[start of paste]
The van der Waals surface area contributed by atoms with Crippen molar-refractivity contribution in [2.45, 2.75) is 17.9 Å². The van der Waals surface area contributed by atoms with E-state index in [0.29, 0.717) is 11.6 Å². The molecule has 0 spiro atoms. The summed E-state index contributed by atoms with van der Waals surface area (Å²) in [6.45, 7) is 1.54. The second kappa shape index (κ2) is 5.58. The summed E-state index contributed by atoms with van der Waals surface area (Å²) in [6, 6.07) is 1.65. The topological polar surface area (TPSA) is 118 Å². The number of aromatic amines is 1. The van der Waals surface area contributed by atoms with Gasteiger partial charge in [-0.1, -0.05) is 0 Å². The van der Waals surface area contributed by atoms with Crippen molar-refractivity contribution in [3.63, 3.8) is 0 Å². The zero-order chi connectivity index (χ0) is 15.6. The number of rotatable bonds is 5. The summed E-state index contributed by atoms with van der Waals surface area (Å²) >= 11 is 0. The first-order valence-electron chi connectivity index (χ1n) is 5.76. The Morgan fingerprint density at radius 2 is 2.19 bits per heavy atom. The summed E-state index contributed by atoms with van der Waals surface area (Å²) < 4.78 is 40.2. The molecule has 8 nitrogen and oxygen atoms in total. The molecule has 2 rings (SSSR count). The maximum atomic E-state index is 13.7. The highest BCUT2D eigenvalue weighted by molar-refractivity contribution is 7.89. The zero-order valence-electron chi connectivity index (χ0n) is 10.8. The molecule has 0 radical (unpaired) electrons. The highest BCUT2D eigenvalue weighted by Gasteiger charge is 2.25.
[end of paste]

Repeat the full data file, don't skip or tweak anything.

The van der Waals surface area contributed by atoms with Crippen molar-refractivity contribution in [2.45, 2.75) is 17.9 Å². The van der Waals surface area contributed by atoms with E-state index in [0.29, 0.717) is 11.6 Å². The molecule has 0 spiro atoms. The summed E-state index contributed by atoms with van der Waals surface area (Å²) in [6.45, 7) is 1.54. The second kappa shape index (κ2) is 5.58. The summed E-state index contributed by atoms with van der Waals surface area (Å²) in [6, 6.07) is 1.65. The topological polar surface area (TPSA) is 118 Å². The number of aromatic amines is 1. The van der Waals surface area contributed by atoms with Gasteiger partial charge in [-0.1, -0.05) is 0 Å². The van der Waals surface area contributed by atoms with Crippen molar-refractivity contribution in [3.63, 3.8) is 0 Å². The zero-order chi connectivity index (χ0) is 15.6. The number of rotatable bonds is 5. The summed E-state index contributed by atoms with van der Waals surface area (Å²) >= 11 is 0. The first-order valence-electron chi connectivity index (χ1n) is 5.76. The Morgan fingerprint density at radius 2 is 2.19 bits per heavy atom. The summed E-state index contributed by atoms with van der Waals surface area (Å²) < 4.78 is 40.2. The molecule has 8 nitrogen and oxygen atoms in total. The molecule has 2 rings (SSSR count). The maximum atomic E-state index is 13.7. The highest BCUT2D eigenvalue weighted by molar-refractivity contribution is 7.89. The zero-order valence-electron chi connectivity index (χ0n) is 10.8. The molecule has 0 radical (unpaired) electrons. The highest BCUT2D eigenvalue weighted by Gasteiger charge is 2.25.